THE JOINTS 159
the navicular to the second metatarsal bone, and an internal ligament binds it to the internal cuneiform.
Plantar Metatarsal Ligaments.—The long plantar ligament ends in fibres which also connect the sheath of the tendon of the peroneus longus to the bases of the third and fourth metatarsal bones. A band of fibres derived from the long plantar ligament runs to join the external plantar metatarsal ligament, which is an apo-neurotic band on the fourth metatarsal bone. Another band from the long plantar ligament lies along the third metatarsal bone and forms the internal plantar metatarsal ligament.
Humphry (340) draws attention to the following points regarding the mechanics of the foot in the Chimpanzee:—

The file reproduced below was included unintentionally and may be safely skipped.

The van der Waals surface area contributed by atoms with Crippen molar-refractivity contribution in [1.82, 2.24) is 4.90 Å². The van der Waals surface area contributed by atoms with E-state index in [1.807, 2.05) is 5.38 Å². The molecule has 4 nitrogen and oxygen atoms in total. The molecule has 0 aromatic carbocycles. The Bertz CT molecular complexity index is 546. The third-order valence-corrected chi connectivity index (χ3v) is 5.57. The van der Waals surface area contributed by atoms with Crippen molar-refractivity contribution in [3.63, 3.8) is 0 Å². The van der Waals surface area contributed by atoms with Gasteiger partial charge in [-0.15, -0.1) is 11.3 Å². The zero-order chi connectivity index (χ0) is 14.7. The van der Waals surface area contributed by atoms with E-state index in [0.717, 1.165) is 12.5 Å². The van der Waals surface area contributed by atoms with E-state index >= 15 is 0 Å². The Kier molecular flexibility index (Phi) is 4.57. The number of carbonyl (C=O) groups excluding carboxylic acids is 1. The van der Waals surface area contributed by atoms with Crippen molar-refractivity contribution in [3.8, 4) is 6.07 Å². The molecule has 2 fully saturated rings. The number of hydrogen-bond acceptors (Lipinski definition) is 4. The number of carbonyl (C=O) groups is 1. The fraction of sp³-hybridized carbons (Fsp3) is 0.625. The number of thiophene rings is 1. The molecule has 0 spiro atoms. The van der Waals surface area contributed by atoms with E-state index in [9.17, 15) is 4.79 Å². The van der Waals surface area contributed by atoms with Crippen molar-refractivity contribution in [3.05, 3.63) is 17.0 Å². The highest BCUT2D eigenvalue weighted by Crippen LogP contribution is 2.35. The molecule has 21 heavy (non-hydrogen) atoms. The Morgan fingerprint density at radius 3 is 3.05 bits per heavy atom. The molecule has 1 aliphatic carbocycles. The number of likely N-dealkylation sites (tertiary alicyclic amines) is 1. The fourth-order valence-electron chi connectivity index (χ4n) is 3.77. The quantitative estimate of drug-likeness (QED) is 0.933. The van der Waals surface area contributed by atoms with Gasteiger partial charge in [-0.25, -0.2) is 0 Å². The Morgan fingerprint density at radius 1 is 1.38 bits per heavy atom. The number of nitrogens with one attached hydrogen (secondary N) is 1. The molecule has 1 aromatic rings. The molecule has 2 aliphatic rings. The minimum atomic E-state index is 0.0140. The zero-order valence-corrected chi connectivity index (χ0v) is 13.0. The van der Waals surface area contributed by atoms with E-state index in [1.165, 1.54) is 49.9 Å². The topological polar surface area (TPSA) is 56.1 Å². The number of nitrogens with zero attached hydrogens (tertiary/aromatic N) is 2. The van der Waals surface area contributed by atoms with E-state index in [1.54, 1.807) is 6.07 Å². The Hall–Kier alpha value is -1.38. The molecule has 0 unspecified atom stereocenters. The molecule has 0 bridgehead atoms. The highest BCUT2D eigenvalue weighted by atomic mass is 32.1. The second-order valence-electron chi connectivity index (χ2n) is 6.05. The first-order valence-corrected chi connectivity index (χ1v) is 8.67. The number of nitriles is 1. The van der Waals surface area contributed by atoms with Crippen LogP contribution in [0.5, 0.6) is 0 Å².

(1) The shape of the talus throws the weight on the outer border of the foot.
(*2) The talus and calcaneus are more for support than progression.
(3) The calcaneus rolls outward on its lower surface.
(4) The calcaneus is reduced, like its hoinotype the pisiform, to a lever for muscles.
(5) The talus, navicular and calcaneo-navicular ligament transmit weight.
(6) The posterior surface of the talus slopes downwards and inwards.
(7) The action of the calf muscles on the foot is unfavourable for lifting weight or propelling the body.
(8) There is no plantar arch,
(9) The bones, joints and muscles of the hallux act like those of the pollex.